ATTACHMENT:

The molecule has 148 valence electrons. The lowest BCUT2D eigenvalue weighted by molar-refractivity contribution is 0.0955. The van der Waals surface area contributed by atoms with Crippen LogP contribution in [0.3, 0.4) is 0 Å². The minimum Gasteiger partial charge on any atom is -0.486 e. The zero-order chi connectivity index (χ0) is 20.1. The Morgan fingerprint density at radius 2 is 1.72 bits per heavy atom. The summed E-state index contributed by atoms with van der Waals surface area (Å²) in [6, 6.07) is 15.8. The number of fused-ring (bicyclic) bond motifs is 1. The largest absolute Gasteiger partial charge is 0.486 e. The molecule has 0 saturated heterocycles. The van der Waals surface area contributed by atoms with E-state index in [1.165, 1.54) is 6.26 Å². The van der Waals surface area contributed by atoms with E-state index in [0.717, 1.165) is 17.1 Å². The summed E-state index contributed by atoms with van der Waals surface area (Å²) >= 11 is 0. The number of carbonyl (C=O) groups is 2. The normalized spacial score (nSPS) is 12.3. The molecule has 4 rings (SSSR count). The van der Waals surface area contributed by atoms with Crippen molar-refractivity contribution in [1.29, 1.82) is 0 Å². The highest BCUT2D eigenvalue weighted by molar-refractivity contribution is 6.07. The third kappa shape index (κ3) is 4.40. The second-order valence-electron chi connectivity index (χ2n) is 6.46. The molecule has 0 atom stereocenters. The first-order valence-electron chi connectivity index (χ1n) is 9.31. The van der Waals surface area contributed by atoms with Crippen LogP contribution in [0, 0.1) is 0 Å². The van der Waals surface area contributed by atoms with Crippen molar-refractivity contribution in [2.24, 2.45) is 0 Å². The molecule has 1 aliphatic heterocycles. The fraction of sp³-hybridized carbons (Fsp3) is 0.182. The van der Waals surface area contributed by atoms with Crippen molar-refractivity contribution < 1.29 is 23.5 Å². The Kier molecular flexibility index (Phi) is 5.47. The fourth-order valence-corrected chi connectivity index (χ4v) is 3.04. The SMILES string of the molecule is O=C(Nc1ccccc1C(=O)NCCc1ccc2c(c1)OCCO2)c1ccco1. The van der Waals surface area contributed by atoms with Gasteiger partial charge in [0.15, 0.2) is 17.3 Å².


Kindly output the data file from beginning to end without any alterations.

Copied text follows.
The molecule has 148 valence electrons. The lowest BCUT2D eigenvalue weighted by molar-refractivity contribution is 0.0955. The van der Waals surface area contributed by atoms with Crippen LogP contribution in [0.3, 0.4) is 0 Å². The minimum Gasteiger partial charge on any atom is -0.486 e. The zero-order chi connectivity index (χ0) is 20.1. The Morgan fingerprint density at radius 2 is 1.72 bits per heavy atom. The summed E-state index contributed by atoms with van der Waals surface area (Å²) in [6, 6.07) is 15.8. The number of fused-ring (bicyclic) bond motifs is 1. The largest absolute Gasteiger partial charge is 0.486 e. The molecule has 0 saturated heterocycles. The van der Waals surface area contributed by atoms with E-state index in [1.165, 1.54) is 6.26 Å². The van der Waals surface area contributed by atoms with E-state index in [0.717, 1.165) is 17.1 Å². The summed E-state index contributed by atoms with van der Waals surface area (Å²) >= 11 is 0. The number of carbonyl (C=O) groups is 2. The normalized spacial score (nSPS) is 12.3. The molecule has 4 rings (SSSR count). The van der Waals surface area contributed by atoms with Crippen molar-refractivity contribution in [1.29, 1.82) is 0 Å². The highest BCUT2D eigenvalue weighted by molar-refractivity contribution is 6.07. The third kappa shape index (κ3) is 4.40. The second-order valence-electron chi connectivity index (χ2n) is 6.46. The molecule has 0 atom stereocenters. The first-order valence-electron chi connectivity index (χ1n) is 9.31. The van der Waals surface area contributed by atoms with Crippen LogP contribution in [0, 0.1) is 0 Å². The van der Waals surface area contributed by atoms with Crippen molar-refractivity contribution in [2.24, 2.45) is 0 Å². The molecule has 1 aliphatic heterocycles. The fraction of sp³-hybridized carbons (Fsp3) is 0.182. The van der Waals surface area contributed by atoms with Crippen molar-refractivity contribution < 1.29 is 23.5 Å². The Kier molecular flexibility index (Phi) is 5.47. The fourth-order valence-corrected chi connectivity index (χ4v) is 3.04. The SMILES string of the molecule is O=C(Nc1ccccc1C(=O)NCCc1ccc2c(c1)OCCO2)c1ccco1. The van der Waals surface area contributed by atoms with Gasteiger partial charge in [0.15, 0.2) is 17.3 Å².